Born: 15 March 1930, Vienna, Austria
Affiliation at the time of the award: Université de Strasbourg, Strasbourg, France, Harvard University, Cambridge, MA, USA
Prize motivation: "for the development of multiscale models for complex chemical systems"
Field: biochemistry, physical chemistry, theoretical chemistry
Prize share: 1/3
Martin Karplus was born in Vienna, Austria. His family fled to the U.S. prior to the German occupation in 1938. After studying at Harvard College in Cambridge, Massachusetts in the United States, he moved to the California Institute of Technology, Pasadena, where he received his Ph.D. in 1953. He worked at the University of Illinois in Urbana-Champaign, at Columbia University in New York, and later at Harvard University from 1967. He is also associated with the University of Strasbourg, France. Martin Karplus is married with three children.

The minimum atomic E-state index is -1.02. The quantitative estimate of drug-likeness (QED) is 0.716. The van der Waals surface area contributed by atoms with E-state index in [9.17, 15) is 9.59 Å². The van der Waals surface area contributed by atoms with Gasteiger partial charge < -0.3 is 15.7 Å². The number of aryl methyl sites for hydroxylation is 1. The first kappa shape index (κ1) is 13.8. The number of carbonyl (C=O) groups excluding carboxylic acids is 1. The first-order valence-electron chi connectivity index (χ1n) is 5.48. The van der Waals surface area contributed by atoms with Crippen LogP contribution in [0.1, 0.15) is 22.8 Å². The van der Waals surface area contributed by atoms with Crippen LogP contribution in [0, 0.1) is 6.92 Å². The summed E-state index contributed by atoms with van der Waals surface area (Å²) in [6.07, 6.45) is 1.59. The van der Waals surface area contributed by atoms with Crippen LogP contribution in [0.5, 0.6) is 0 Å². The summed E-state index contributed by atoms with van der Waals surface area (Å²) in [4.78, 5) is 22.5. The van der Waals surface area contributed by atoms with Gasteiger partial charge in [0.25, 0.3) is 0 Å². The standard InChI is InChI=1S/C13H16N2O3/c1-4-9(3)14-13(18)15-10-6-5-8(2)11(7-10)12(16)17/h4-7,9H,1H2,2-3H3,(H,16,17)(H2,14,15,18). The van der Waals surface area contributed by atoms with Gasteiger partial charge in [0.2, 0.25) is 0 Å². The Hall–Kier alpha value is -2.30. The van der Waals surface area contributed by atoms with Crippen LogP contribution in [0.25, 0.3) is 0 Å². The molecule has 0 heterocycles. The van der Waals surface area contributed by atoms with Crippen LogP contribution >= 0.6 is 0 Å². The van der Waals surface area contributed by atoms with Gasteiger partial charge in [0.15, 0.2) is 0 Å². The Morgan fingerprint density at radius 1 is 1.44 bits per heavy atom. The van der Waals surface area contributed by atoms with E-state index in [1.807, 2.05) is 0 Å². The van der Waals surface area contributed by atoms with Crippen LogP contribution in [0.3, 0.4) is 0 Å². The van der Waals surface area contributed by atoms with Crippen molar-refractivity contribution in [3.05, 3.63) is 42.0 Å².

The world around us is made up of atoms that are joined together to form molecules. During chemical reactions atoms change places and new molecules are formed. To accurately predict the course of the reactions at the sites where the reaction occurs advanced calculations based on quantum mechanics are required. For other parts of the molecules, it is possible to use the less complicated calculations of classical mechanics. In the 1970s, Martin Karplus, Michael Levitt, and Arieh Warshel successfully developed methods that combined quantum and classical mechanics to calculate the courses of chemical reactions using computers.